Find out which symptoms tell you that you may have had an allergic reaction.
How an Allergic Reaction Takes PlaceDuring an allergic process, the substance responsible for causing the allergy, or allergen, binds to allergic antibodies present on allergic cells in a person's body, including mast cells and basophils. These cells then release chemicals such as histamine and leukotrienes, resulting in allergic symptoms.
The types of symptoms that occur depend on where in the body this reaction takes place. For example, if pollen lands in a person’s nose, then nasal allergies may occur. If the allergen is swallowed, such as with a food allergy, the reaction may result in a whole body reaction, such as hives or anaphylaxis.
Severe Allergic Reactions (Anaphylaxis)Anaphylaxis is a life-threatening reaction caused by the release of chemicals, such as histamine, leukotrienes and tryptase, from mast cells. This may result in a variety of symptoms, including low blood pressure (shock), trouble breathing, and skin symptoms such as hives and swelling.
The symptoms of anaphylaxis vary, and may not all be present in a single person experiencing anaphylaxis. Most experts consider anaphylaxis to include symptoms involving the skin and at least one other organ system. Symptoms may include: Skin symptoms, hives, itching or flushing; respiratory symptoms, such as shortness of breath, wheezing and coughing; circulatory symptoms, such as rapid heart rate, lightheadedness and low blood pressure; gastrointestinal symptoms, such as nausea, vomiting, diarrhea and abdominal; nasal symptoms such as sneezing, post-nasal drip and itchy nose and eyes; miscellaneous symptoms, such as menstrual cramps in women, metallic taste and a sense of panic.
Learn more about the causes and diagnosis of anaphylaxis.
Allergic Reactions Caused by FoodsMillions of children and adults in the United States suffer from food allergies. When the culprit food is eaten, most allergic reactions occur within minutes. Skin symptoms (such as itching, hives and swelling) are the most common, and occur during most food reactions. Other symptoms can include nasal (sneezing, runny nose, itchy nose and eyes), gastrointestinal (nausea, vomiting, cramping, diarrhea), respiratory (shortness of breath, wheezing, coughing, chest tightness), and cardiovascular (low blood pressure, light-headedness, rapid heart beat) symptoms. When severe, this reaction is called anaphylaxis, and can be life threatening.
Allergic Reactions Caused by MedicationsFitness to 30% of all hospitalized patients will experience an unintended reaction as a result of medications. However, true allergic reactions to medications only occur in about 1 of 10 of all adverse drug reactions. Skin rashes are the most common symptoms occurring from adverse drug reactions. Hives and swelling suggest an allergic cause, while blistering, peeling and sun-burn like reactions suggest a non-allergic immune system cause (like an autoimmune disease). When a rash blisters and peels, is painful or involves sores in the mouth and mucous membranes, Stevens-Johnson Syndrome or toxic epidermal necrolysis is the likely diagnosis, which can be life-threatening.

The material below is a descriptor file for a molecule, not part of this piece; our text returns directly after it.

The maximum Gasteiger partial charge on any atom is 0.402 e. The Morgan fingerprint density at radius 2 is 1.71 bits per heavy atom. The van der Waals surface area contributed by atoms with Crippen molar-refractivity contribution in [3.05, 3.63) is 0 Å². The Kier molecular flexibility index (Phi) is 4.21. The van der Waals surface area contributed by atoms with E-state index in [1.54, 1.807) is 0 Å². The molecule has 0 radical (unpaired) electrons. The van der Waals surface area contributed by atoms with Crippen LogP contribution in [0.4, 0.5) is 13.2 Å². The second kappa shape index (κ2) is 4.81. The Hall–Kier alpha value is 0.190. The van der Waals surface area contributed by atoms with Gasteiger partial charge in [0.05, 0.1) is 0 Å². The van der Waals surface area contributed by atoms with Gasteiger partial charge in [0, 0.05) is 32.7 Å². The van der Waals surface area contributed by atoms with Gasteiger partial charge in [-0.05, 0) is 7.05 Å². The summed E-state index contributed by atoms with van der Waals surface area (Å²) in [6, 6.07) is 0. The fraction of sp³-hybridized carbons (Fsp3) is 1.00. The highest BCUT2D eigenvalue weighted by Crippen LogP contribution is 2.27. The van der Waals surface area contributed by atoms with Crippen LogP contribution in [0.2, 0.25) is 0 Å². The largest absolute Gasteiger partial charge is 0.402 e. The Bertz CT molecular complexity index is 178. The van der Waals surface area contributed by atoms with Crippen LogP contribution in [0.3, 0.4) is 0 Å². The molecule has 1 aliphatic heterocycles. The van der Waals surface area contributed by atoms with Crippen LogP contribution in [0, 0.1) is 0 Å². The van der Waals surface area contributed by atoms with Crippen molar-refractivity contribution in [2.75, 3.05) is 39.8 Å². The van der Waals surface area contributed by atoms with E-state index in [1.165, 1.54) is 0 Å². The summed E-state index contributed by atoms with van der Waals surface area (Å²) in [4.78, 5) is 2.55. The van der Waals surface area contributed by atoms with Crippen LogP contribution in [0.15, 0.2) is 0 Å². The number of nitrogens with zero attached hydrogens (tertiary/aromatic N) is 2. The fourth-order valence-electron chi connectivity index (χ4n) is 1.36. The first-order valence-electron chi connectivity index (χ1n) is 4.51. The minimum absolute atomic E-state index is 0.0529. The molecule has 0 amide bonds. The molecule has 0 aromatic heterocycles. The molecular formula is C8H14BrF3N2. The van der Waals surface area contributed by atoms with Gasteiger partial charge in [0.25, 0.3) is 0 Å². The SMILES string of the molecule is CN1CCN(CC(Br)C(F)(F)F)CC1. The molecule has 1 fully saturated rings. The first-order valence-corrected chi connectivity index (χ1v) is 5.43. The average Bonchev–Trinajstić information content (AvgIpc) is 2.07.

Learn more about the most common medications that cause allergic reactions.
Allergic Reactions Caused by Insect Stings and BitesNearly everyone has experienced an insect bite or sting at some point in his or her life. Most of the time, these stings and bites lead to mild pain or itching right where they occurred. Sometimes, however, people can experience more severe allergic reactions that could be caused by an allergic reaction to the sting or bite. From bee stings to mosquito bites, and from fire ant stings to bed bug bites, allergic reactions to insects are very common.
Learn all about the symptoms, diagnosis and treatment of allergic reactions to insect stings and bites.
Treatment of Allergic ReactionsFor the most part, the treatment of allergic reactions is the same regardless of the cause of the reaction. The initial treatment of anaphylaxis includes the removal of the offending allergen (remove the bee's stinger; stop taking the medication, etc.), as well as the use of various medications, such as injectable epinephrine, antihistamines and corticosteroids.
Epinephrine is the drug of choice for the initial treatment of anaphylaxis, and is available in self-injectable kits for people who are prone to anaphylaxis to carry with them. These people should also consider wearing a Medic-Alert bracelet so that medical personnel can quickly identify their condition in an emergency.
Learn more about the treatment of severe allergic reactions.
DISCLAIMER: The information contained in this site is for educational purposes only, and should not be used as a substitute for personal care by a licensed physician. Please see your physician for diagnosis and treatment of any concerning symptoms or medical condition.